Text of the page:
Conversation is a core part of the buying process, whether you’re asking the wine clerk what red she recommends or messaging a store owner on Facebook to see if they sell gift cards.
I’m sure you’ve visited a website and had a chat box pop up, asking if you needed help or offering to start a conversation. Chances are, the “person” with whom you’re speaking isn’t human.
A chatbot allows business owners to provide responses and solutions — and even generate leads and sales — 24/7 through automated customer service live chat. According to IBM, up to 80% of routine customer service questions could be answered by a chatbot.
There are two types:
- Those that rely on rules and can only accept/respond in limited ways.
- Those that use artificial intelligence to employ sophisticated algorithms to accept/respond.
One of the areas we’ll see this tech more and more in is healthcare. While nothing will replace a professional — especially in an emergency — it’s convenient and fast to ask a bot a simple question about a cold or what medications interact with breastfeeding.
Here’s an example: Florence is a popular online personal health assistant. “She” has become focused on two main features: health tracking and medication reminders. All users have to do is start a chat with her in Facebook Messenger, Kik or Skype and she’ll jump in.
Now, let’s take a look at three pros of conversational commerce:
- Fast responses, multiple options. You’re able to answer queries ultra-fast and this type of interaction is possible on a wide range of platforms including Facebook Messenger, SMS, Google Home, Amazon Alexa, Apple Business Chat and WeChat.
- Money, money, money. You don’t need to work late responding to questions and you don’t need to pay employees to respond to every interaction. If you want to sell through your bot people can purchase your product or service anytime, anywhere.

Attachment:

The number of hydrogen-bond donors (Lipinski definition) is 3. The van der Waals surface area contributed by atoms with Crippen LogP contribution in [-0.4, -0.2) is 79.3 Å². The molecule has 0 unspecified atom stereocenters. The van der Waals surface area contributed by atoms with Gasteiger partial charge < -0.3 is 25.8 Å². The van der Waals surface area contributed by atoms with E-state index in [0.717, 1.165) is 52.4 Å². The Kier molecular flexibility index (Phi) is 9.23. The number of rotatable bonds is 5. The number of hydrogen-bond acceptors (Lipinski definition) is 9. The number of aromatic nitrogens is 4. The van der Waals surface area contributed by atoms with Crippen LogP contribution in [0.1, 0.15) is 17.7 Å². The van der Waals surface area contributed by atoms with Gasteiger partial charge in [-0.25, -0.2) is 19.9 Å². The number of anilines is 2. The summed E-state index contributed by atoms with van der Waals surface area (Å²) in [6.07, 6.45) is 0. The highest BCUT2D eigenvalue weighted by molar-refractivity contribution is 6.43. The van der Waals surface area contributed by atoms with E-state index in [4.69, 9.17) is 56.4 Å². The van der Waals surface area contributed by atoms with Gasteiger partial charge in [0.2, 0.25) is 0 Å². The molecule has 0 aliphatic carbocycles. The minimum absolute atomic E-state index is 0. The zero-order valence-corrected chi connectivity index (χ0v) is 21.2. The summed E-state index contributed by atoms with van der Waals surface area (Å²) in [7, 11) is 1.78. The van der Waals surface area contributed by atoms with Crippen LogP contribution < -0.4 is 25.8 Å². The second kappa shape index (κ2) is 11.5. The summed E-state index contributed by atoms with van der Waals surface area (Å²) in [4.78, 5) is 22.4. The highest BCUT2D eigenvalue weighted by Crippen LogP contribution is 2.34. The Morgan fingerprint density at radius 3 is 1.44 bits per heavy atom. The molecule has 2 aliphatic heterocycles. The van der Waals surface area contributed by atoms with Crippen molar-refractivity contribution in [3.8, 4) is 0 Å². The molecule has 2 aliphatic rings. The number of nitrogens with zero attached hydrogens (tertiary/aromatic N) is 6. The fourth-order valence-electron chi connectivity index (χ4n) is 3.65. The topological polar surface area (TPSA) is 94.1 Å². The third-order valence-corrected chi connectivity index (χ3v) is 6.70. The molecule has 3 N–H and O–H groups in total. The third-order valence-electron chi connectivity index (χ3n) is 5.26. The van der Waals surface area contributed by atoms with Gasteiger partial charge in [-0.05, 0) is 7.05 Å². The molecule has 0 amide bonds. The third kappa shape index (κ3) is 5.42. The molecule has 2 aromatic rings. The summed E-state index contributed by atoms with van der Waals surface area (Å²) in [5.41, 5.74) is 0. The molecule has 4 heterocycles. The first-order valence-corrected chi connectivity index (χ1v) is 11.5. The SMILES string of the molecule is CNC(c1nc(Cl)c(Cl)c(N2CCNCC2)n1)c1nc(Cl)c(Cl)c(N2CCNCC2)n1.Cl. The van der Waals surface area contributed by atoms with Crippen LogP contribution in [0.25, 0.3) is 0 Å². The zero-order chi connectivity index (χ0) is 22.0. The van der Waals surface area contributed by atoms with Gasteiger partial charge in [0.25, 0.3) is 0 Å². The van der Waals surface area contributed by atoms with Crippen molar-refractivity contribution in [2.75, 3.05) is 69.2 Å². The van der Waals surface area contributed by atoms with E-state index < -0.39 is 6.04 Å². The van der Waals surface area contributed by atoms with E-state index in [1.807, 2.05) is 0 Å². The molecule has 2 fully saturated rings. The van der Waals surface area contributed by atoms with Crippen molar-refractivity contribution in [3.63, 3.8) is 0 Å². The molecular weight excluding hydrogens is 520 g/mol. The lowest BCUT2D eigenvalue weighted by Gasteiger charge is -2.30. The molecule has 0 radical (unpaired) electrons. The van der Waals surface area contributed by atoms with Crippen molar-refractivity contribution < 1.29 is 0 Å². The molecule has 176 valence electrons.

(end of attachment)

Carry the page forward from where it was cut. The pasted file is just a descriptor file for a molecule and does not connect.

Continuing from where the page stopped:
- You automatically gather data. eCommerce chatbots collect data so you can offer a more personalized experience each time someone communicates with your brand. And, you gain lots of valuable insight
onyour users’ needs, pain points andbuying habits.
Let’s balance that out with three cons:
- They can’t replace humans. Especially in the medical and legal fields, there’s a concern that patients may use these technologies instead of seeking professional help. Also, you shouldn’t use conversational commerce as your only form of customer service. Your clients should be able to connect with a live person, at least during your regular business hours.
- Misunderstandings can happen. The problem is with natural language understanding, which is the ability to determine intent. Bots aren’t as skilled at understanding us as our fellow humans are — at least not yet. Customers will get frustrated with eCommerce chatbots that don’t work well and will take their business to a competitor.
- They’re not right for every situation. It’s true that many companies can benefit from this ever-changing technology, but don’t try and force it. If your services are too complex to map out in AI chat or require thorough consultations, a chatbot probably won’t help lead-qualifying efforts or sales.
Chatbots are far from perfect, and while they’ll certainly advance going forward, you don’t want to alienate customers now. By understanding the pros and cons, you can ensure you’re making the best chat-choice for your business.
(Featured image by panuwat phimpha via Shutterstock)
DISCLAIMER: This article expresses my own ideas and opinions. Any information I have shared are from sources that I believe to be reliable and accurate. I did not receive any financial compensation for writing this post, nor do I own any shares in any company I’ve mentioned. I encourage any reader to do their own diligent research first before making any investment decisions.
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